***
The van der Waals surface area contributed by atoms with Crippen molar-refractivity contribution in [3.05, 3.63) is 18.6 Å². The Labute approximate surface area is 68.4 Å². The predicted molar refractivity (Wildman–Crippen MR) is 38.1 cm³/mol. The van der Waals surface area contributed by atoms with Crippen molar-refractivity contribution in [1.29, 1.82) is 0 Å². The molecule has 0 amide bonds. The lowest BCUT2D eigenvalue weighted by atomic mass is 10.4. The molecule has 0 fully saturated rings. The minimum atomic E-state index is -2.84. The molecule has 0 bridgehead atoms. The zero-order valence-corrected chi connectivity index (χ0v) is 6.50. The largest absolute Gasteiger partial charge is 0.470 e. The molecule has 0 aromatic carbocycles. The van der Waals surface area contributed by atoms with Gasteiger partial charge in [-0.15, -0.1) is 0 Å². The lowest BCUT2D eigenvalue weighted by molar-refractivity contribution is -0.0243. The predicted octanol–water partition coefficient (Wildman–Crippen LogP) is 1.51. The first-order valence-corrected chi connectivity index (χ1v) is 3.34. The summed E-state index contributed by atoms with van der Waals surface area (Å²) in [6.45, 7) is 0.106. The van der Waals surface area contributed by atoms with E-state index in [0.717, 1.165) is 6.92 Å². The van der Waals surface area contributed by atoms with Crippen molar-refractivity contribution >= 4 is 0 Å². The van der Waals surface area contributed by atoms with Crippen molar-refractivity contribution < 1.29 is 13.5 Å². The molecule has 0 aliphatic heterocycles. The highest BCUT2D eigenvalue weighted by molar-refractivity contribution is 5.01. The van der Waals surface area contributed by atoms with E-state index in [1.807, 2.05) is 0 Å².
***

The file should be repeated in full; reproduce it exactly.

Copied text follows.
The van der Waals surface area contributed by atoms with Crippen molar-refractivity contribution in [3.05, 3.63) is 18.6 Å². The Labute approximate surface area is 68.4 Å². The predicted molar refractivity (Wildman–Crippen MR) is 38.1 cm³/mol. The van der Waals surface area contributed by atoms with Crippen molar-refractivity contribution in [1.29, 1.82) is 0 Å². The molecule has 0 amide bonds. The lowest BCUT2D eigenvalue weighted by atomic mass is 10.4. The molecule has 0 fully saturated rings. The minimum atomic E-state index is -2.84. The molecule has 0 bridgehead atoms. The zero-order valence-corrected chi connectivity index (χ0v) is 6.50. The largest absolute Gasteiger partial charge is 0.470 e. The molecule has 0 aromatic carbocycles. The van der Waals surface area contributed by atoms with Gasteiger partial charge in [-0.15, -0.1) is 0 Å². The lowest BCUT2D eigenvalue weighted by molar-refractivity contribution is -0.0243. The predicted octanol–water partition coefficient (Wildman–Crippen LogP) is 1.51. The first-order valence-corrected chi connectivity index (χ1v) is 3.34. The summed E-state index contributed by atoms with van der Waals surface area (Å²) in [6.45, 7) is 0.106. The van der Waals surface area contributed by atoms with E-state index in [0.717, 1.165) is 6.92 Å². The van der Waals surface area contributed by atoms with Crippen molar-refractivity contribution >= 4 is 0 Å². The van der Waals surface area contributed by atoms with Crippen molar-refractivity contribution < 1.29 is 13.5 Å². The molecule has 0 aliphatic heterocycles. The highest BCUT2D eigenvalue weighted by molar-refractivity contribution is 5.01. The van der Waals surface area contributed by atoms with E-state index in [1.807, 2.05) is 0 Å².